Loscalzo
Absolutely, one of the major characteristics of couples that grow through their experience are couples who solve problems together, those couples who can talk about what their concerns are and can find ways to connect with each other. A woman is going to be more on the talking side of it generally, and the man it is going to be physically doing things for her more. Our data shows, and we have published at least one large study on this, that when we look at what men contribute, men are very comfortable doing things for the women in their lives who are ill, things such as going to the pharmacy, bringing them back and forth to the physicians' office, cleaning the house and doing practical things. The emotional side is where men have a harder time. When men learn that the emotional side is their commitment and love that she needs, they will give it. Men need a plan of action; men need a mission. That is how they connect. We teach women that is how men do it, not like their girlfriends by giving details and talking about the same topic over and over again. Then men and women both grow and both reach inside of themselves. The women become more of who they are and the men become more of who they are, and they decide to be healthy, wise and courageous people. That means that what you are born with as a woman or man, is not who you are. You define who you are everyday by the way you treat people that you love, because the way you treat people that you love is the amount of respect you give to yourself.

Miller
Let's talk about an action plan. I want to get some details here because if a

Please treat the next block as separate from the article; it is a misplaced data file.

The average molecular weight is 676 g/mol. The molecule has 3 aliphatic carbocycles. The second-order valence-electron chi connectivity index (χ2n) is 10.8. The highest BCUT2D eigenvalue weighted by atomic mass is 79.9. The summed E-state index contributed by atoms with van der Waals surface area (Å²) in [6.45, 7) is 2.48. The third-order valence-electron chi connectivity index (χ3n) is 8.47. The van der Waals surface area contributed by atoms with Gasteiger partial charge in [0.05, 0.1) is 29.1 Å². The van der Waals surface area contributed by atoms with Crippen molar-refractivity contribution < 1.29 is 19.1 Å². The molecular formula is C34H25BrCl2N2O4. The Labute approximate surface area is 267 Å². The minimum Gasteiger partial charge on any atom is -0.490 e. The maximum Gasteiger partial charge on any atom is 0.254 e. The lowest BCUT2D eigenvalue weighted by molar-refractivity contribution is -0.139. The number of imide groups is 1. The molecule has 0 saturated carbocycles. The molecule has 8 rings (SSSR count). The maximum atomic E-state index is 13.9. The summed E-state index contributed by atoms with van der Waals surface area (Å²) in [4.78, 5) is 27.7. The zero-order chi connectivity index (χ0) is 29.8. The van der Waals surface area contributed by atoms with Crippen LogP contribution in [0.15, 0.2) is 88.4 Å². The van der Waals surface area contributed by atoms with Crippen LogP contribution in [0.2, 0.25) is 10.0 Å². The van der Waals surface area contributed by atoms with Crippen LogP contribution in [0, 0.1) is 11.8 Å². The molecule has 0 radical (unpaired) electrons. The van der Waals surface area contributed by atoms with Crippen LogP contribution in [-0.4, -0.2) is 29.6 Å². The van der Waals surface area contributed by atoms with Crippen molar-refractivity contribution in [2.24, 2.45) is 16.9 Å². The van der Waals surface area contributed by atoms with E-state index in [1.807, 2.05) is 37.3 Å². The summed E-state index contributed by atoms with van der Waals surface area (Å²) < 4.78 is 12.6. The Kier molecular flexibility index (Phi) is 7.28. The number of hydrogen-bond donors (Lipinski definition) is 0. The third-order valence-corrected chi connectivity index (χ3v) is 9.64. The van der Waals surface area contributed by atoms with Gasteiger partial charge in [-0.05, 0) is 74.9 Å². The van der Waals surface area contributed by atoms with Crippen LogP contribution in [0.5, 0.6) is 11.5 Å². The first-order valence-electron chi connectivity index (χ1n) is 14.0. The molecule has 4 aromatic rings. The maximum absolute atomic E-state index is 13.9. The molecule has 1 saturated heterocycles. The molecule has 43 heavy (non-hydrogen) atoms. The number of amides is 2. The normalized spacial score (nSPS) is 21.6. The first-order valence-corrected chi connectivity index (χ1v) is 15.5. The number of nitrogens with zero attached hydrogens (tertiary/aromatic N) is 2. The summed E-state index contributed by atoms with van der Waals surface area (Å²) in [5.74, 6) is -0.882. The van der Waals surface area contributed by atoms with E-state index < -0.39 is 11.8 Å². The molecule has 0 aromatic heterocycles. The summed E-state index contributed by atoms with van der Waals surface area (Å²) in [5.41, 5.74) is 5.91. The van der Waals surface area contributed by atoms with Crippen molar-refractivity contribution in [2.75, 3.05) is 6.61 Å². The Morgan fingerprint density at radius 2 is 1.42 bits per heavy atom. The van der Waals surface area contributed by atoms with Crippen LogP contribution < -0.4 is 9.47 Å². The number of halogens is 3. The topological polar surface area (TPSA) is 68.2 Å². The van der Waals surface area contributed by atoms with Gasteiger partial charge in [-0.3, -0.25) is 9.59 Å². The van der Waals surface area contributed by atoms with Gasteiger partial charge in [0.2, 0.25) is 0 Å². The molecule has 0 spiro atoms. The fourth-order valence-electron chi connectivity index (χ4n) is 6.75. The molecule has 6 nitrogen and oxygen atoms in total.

husband asks me what they can do to be of help to their wife, I want to give them some advice.

Loscalzo
Well Ken, I want to thank you for the indirect plug for my book.
Ultimately, the book is one total action plan. We wrote this book knowing that men need a mission and a formula. Once men understand what women need in all of our groups, and I mean groups all over the world, it is amazing how women and men rise to the challenge. If you give a man a clear sense of what you want from him he will give it, and that is why it is so important for men to listen to women and for women to tell men what they really need. We help women not to say that he should do it without them telling him, because then that means he is going to fail and she is going to feel really frustrated, but have men sit down and talk directly and look at her. When men talk, generally, they do it side-to-side, and that is when we share intimate things, in a car, at a baseball game, men do it side-to-side, but when women communicate, they want the man to be doing nothing else, to be looking at her and to be giving her his undivided attention. She wants him to be able to listen to her emotional needs without trying to fix them, just listen and bond with her. We also teach men that when women tell you about their deepest concerns you should not try to talk them out of it, just try to understand it and use the feelings to connect on a much deeper level. We also tell men that it is really helpful if you ask the woman what she wants from you. One of the biggest challenges is that the ladies tell us what men do to help and most say, "Listen to me, be there physically, buy me small gifts, not big ones, spend time with me and be physically present, but it depends." This is what drives men crazy, sometimes women want you there and sometimes they find you suffocating. Men have got to listen with a deeper ear; they need to listen with their minds and hearts. Men cannot allow themselves to get upset when women get emotional. Emotions are healthy, but women should also understand that men are generally, not always, but generally, not as emotional as women are. It does not mean that men do not care, we are just different, and our differences are what have made women and men such spectacular problem solvers through the ages.

Miller
That is encouraging. People have their own form of intimacy and sexuality, and the way they relate to each other physically. When someone gets sick with cancer and their body is different and their energy level is different, how does that play into this entire equation?